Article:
With all of the recent promotion by the Colorado State University Health Network to get yourself tested for STDs, you might mistake an article on herpetology as another ploy to get yourself into that doctor’s office.
This week, I sat down with Alyssa Breda, a sophomore zoology major who is also a student in BZ329 – Herpetology, which is the study of reptiles and amphibians. The course is instructed by Jennifer Neuwald and Rachel Mueller.
“We talk pretty in-depth about how reptiles and amphibians live, how they communicate, how they move, their behaviors, environments and their different types of reproduction,” Breda said. “We just call them herps.”
This herpetology course requires students to participate in lab outside of class hours.
“In lab, we’re required to identify different herp species by their genus and species names,” Breda said. “All the herps are dead and in jars and we take them out and differentiate between them.”
While a portion of the class involves categorization and examination of the deceased herps, Breda said the majority involves learning about how specific reptiles and amphibians live in their habitats.
“Sea turtles have this thing called a magnetic map, which is something that basically gives them an internal compass and allows them to sense the magnetic field of the earth,” Breda said. “They know directionality to the point where female sea turtles will return to the beach that they imprinted on when they were born to lay their own eggs every year.”
Speaking of eggs, frogs lay them, too. According to Breda, some frogs exhibit sneaky behavior when trying to mate.
“One example is clutch piracy, which is when a male frog tries to latch onto a female while she’s already mating with another male,” Breda said. “The second attached male tries to fertilize as many eggs as possible that the other male has not yet fertilized, so it’s basically cockblocking.”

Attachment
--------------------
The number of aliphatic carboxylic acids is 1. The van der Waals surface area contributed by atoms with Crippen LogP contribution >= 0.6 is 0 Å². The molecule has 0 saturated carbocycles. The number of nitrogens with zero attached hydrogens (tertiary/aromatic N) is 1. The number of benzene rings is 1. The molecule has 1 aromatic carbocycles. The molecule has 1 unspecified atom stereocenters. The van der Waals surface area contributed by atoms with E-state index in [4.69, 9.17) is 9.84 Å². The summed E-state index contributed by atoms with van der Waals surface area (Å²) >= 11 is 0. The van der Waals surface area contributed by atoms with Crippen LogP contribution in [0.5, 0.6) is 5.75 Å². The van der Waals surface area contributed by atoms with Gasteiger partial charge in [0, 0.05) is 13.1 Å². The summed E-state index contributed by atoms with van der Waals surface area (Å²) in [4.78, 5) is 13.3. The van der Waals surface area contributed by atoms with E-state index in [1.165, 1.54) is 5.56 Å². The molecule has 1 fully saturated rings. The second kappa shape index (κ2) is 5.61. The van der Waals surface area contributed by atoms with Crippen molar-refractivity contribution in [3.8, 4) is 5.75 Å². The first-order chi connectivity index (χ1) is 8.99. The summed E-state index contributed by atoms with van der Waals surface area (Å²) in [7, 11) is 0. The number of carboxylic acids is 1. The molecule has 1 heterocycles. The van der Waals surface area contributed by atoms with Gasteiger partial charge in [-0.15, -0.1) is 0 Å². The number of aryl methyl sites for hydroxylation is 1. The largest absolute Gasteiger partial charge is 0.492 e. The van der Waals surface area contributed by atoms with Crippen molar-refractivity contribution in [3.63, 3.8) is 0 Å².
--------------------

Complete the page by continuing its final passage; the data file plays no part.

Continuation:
Breda also shared that some male frogs are referred to as satellite males. Satellite males camp out and let other males do the work of using mating calls to communicate with potential female mates. As soon as the attracted females make an appearance, the satellite males will sneak out of hiding and steal the lady frog from the original male.
“Satellite males have an advantage,” Breda said. “They don’t have to exert the massive amounts of energy for vocal communication because they rely on the work of other males.”
In addition, a specific species of frog, from the family Dendrobatidae, is known as the poison dart frog and consumes toxic ants. Their skin becomes toxic due to their specialized diet, which means that without consuming the toxic ants, their skin is not poisonous. Although their toxic skin in a natural environment serves as protection from possible predators, these frogs and others of similar species have much more to worry about than simply being eaten.
“Many of these species of dendrobatids are threatened or endangered,” Breda said. “They inhabit tropical forests from Costa Rica to Brazil, both of which are encountering a lot of habitat destruction due to deforestation.”
Breda then commented on a unique characteristic some herps – specifically snakes and chameleons – utilize in an effective manner.
“Snakes use their tongues to pick up and sense chemical signals, and their forked tongues allow them to use ‘directionality,’” Breda said. “If the right fork of their tongue picked up more scent molecules of their prey than their left fork, then they will be guided to the right to locate the prey.”
Likewise, chameleons share the trait of a talented tongue.
“Chameleons catch their prey using their ballistic tongues, which allow their muscles to contract and pull the tongue forward to catch the prey,” Breda said. “Their tongues are also prehensile, which means ‘being able to grab.’”
While concluding our mini-lesson, Breda shared one final interesting fact.
“Birds and crocodiles share a common ancestor, which makes them most closely related to each other,” Breda said. “Birds are actually classified as reptiles, and they’re the closest living relatives to dinosaurs.”
Collegian Reporter Jessie Trudell can be reached at firstname.lastname@example.org or on Twitter @JessieTrudell.